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according action already animal antecedent appear applied authority bodies called canon causation cause CHAPTER circumstances coexistence collocation common conclusion connection consequent considered continue course cylinder deductive difference discovered discovery distinction doctrine effect energy established event evidence example existence experience express facts fall follows force give given heat human hypothesis individuals Inductive Logic inference instances kind knowledge known material matter means method Mill mind motion nature necessary negative never objects observation occurs once opinion original particular phenomena phenomenon philosophical planet possible present primary induction principle probably produced properties proposition proved question reaction reason received regarded relation remain remark resemble rules secondary seems seen sense simply single species succession supposed theory things thinking thought tion tree true truth uniformity universal whole
Page 133 - It happened one day about noon, going towards my boat, I was exceedingly surprised with the print of a man's naked foot on the shore, which was very plain to be seen in the sand.
Page 9 - MAN, being the servant and interpreter of Nature, can do and understand so much and so much only as he has observed in fact or in thought of the course of nature: beyond this he neither knows anything nor can do anything.
Page 104 - Subduct from any phenomenon such part as is known by previous inductions to be the effect of certain antecedents, and the residue of the phenomenon is the effect of the remaining antecedents.
Page 104 - If an instance in which the phenomenon under investigation occurs, and an instance in which it does not occur, have every circumstance in common, save one, that one occurring only in the former; the circumstance in which alone the two instances differ is the effect, or the cause, or an indispensable part of the cause, of the phenomenon.
Page 80 - The state of the whole universe at any instant, we believe to be the consequence of its state at the previous instant; insomuch that one who knew all the agents which exist at the present moment, their collocation in space, and all their properties, in other words, the laws of their agency, could predict the whole subsequent history of the universe, at least unless some new volition of a power capable of controlling the universe should supervene...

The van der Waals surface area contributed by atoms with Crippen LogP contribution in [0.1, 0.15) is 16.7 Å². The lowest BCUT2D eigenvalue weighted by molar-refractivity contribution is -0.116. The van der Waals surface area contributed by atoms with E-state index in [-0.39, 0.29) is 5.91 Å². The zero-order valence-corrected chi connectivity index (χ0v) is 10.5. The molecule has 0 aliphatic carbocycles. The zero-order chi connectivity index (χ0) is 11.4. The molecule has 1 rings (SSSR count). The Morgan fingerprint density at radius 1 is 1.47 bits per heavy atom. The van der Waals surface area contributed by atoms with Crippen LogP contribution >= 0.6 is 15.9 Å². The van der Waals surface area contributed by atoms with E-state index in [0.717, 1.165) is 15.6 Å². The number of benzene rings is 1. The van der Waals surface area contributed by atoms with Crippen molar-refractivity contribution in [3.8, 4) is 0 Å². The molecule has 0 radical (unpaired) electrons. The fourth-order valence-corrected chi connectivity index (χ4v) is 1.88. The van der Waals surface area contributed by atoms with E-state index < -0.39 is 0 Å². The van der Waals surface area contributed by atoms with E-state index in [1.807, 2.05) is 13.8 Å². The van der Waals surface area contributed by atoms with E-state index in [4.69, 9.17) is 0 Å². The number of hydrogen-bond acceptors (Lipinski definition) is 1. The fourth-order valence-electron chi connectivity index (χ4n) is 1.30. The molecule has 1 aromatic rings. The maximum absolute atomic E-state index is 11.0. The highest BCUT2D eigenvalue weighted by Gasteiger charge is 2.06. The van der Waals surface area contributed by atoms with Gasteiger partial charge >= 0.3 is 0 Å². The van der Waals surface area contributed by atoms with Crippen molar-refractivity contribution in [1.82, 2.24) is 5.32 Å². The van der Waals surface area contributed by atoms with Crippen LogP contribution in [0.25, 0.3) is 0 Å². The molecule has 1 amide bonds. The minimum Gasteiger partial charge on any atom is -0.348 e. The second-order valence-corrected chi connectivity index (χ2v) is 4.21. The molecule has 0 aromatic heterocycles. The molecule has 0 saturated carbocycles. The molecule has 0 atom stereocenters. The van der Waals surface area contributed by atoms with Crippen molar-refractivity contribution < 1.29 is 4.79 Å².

Page 84 - The Law of Causation, the recognition of which is the main pillar of inductive science, is but the familiar truth that invariability of succession is found by observation to obtain between every fact in nature and some other fact which has preceded It...
Page 39 - Why is a single instance, in some cases, sufficient for a complete induction, while in others, myriads of concurring instances, without a single exception known or presumed, go such a very little way toward establishing a universal proposition ? Whoever can answer this question knows more of the philosophy of logic than the wisest of the ancients, and has solved the problem of induction.
Page 85 - That which is necessary, that which must be, means that which will be, whatever supposition we may make in regard to all other things. The succession of day and night evidently is not necessary in this sense. It is conditional on the occurrence of other antecedents. That which will be followed by a given consequent when, and only when, some third circumstance also exists, is not the cause, even though no case should ever have occurred in which the phenomenon took place without it.
Page 32 - It would yet be a great error to offer this large generalisation as any explanation of the inductive process. On the contrary, I hold it to be itself an instance of induction, and induction by no means of the most obvious kind. Far from being the first induction we make, it is one of the last, or at all events one of those which are latest in attaining strict philosophical accuracy.
Page 77 - To certain facts, certain facts always do and as we believe always will succeed. The invariable antecedent is termed the cause : the invariable consequent, the effect ; and the universality of the law of causation consists in this, that every consequent is connected in this manner with some particular antecedent, or set of antecedents. Let the fact be what it may, if it has begun to exist, it was preceded by some fact or facts, with which it is invariably connected."— B.
References to this book
Bibliography of Philosophy, Psychology, and Cognate Subjects, Volume 2
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